A farewell to supply-side economics

Erik Kain

Erik writes about video games at Forbes and politics at Mother Jones. He's the contributor of The League though he hasn't written much here lately. He can be found occasionally composing 140 character cultural analysis on Twitter.

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18 Responses

  1. Jaybird says:

    Starve the beast was the worst thing the Fiscal Conservatives could have recommended, I realize now.

    It merely divorced spending from taxation. The two things had nothing to do with each other, anymore.

    Full, 100%, pay-go is (probably) the answer. Raise taxes (on everybody) until the budget is balanced. Let everyone know that if spending goes up, their taxes will go up (even more).

    Let them vote for the amount of spending they want… but everybody has skin in the game.Report

    • Jaybird in reply to Jaybird says:

      Supply-side, on the other hand, was a deal with the (proverbial) devil.

      “Hey, lowering taxes will give us *MORE* money! We’ll have more money to spend! On programs! And other stuff! The Children! Imagine the works we could create!Report

    • Mike Schilling in reply to Jaybird says:

      I’d like to see a thorough history of “starve the beast”. It’s my impression that it was a rationalization of the Reagan-era deficits that resulted from cutting taxes while increasing spending on defense and not making compensating cuts elsewhere. That is, describing a bug as a feature. But I don’t know this for a fact.Report

  2. Mike Farmer says:

    Well, yes, cutting taxes does no good if spending isn’t cut. I believe that’s what the public’s been saying for the last year — a little late, but better late than never. Libertarians have been saying it for decades. The problem is that you have truly limit government in order to stop the out-of-control spending.Report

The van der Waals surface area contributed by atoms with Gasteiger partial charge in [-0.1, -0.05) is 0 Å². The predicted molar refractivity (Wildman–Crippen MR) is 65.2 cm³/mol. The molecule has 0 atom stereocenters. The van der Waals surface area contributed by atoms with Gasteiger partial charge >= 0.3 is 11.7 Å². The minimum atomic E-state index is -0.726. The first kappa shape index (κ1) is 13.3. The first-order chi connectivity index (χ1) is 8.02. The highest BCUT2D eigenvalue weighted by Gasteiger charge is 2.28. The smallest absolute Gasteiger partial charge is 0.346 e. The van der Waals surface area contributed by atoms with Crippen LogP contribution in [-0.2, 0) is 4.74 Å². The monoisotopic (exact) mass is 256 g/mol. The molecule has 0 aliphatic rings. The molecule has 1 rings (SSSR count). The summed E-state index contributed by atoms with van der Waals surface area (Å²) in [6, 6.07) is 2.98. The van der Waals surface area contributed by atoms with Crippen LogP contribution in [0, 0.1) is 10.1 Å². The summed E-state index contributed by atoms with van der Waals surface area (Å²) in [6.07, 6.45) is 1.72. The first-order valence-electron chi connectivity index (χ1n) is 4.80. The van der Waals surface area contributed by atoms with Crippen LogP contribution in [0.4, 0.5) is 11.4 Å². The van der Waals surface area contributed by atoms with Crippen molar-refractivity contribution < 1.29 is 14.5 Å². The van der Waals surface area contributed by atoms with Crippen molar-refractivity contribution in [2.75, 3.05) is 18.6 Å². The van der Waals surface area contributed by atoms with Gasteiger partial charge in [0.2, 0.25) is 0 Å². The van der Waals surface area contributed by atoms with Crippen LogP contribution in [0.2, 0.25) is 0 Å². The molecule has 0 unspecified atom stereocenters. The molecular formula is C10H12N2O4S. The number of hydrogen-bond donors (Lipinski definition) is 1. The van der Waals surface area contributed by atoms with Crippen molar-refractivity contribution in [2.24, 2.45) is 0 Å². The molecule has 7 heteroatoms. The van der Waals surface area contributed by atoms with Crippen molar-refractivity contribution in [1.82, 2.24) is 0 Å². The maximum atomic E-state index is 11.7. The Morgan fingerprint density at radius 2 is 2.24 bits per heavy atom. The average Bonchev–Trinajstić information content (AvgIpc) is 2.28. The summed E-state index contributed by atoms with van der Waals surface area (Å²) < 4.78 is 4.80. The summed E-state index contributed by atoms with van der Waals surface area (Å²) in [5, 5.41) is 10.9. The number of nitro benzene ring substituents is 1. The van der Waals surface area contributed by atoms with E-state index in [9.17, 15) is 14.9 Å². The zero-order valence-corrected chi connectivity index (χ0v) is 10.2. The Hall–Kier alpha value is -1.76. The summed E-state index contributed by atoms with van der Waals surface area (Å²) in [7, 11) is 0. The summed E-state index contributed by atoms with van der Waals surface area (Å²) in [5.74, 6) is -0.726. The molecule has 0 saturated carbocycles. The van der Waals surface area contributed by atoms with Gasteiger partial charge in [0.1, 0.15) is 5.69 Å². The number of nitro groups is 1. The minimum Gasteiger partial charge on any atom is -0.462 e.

3. Rufus says:

    You know what I’d like? Line-item taxation. They could soak me, provided I got to check off where I want my taxes to go. Schools? Yep. SWAT teams? Not so much.Report

    • Jaybird in reply to Rufus says:

      @Rufus, Ooooh. I’m trying to think of downsides. We might lose the Dairy Indemnity Program, Census Geography, and Special Grants to Native Hawaiians but… my goodness. The upsides!Report

      • greginak in reply to Jaybird says:

        @Jaybird, think of all the jobs that would be created by having bureaucrat and cops to determine if somebody could use a park or trail. I would pay for those things but i’ll be damned if those who didn’t pay can use the trails i pay for. I want somebody getting rid of the freeloaders.Report

  4. Mike Schilling says:

    I’m trying to think of downsides.

    You think political ads are bad now? Wait until they’re trying to get into your wallet directly instead of via a candidate.Report

    • Jaybird in reply to Mike Schilling says:

      @Mike Schilling, it might be refreshing.

      Two elderly guys sitting at the VFW talking about how their best friend Bob had to be cremated. “He wasn’t buried next to his wife?” “No… we didn’t have enough people check off the State Cemetery Grants at tax time… it looks like I won’t be buried next to Vera, either.”

      Voiceover: Please. Check the box next to State Cemetery Grants. “It’s a forever thing.”Report

  5. Koz says:

    “I am made only slightly more optimistic by the fact that this is an article in the National Review, a place not well known for its questioning of GOP orthodoxy.”

    F**kin’ ridiculous, to complain about lack of fiscal judgment from NR after you endorse the Obama health care bill.Report

  6. lukas says:

    Sure, most tax cuts don’t pay for themselves, but then the purpose of government is ostensibly not the maximization of its own revenue.Report

  7. Hopsong says:

    Since I’ve been told for 30 years that cutting taxes always results in more revenue, I thought we could cut taxes to 0% and thereby have an infinite amount of money! Not true? That sucks!Report

  8. Kaleberg says:

    People have some weird beliefs about taxes. If you do the math, you find that the basic economic equilibrium is stagnant with a handful of rich people who don’t spend much and a lot of poor people who can’t spend much. Investment is minimal because there is no one to buy anything. The real world data shows the same thing. Progressive taxation primes the pump, taking idle money from the rich and giving it to the poor who immediately spend it. That allows investments to pay off and people to get rich and richer. Taxation is more of investment than a burden. You can’t keep taking from the wheel unless you give a bit now and then, otherwise the wheel stops turning.Report

  9. Mark says:

    Spending must be reduced with taxes because debt is nothing more than taxes in the future. This is economics 101. Government spending is the problem and it does not matter tax cuts or whatever if the budget is growing.Report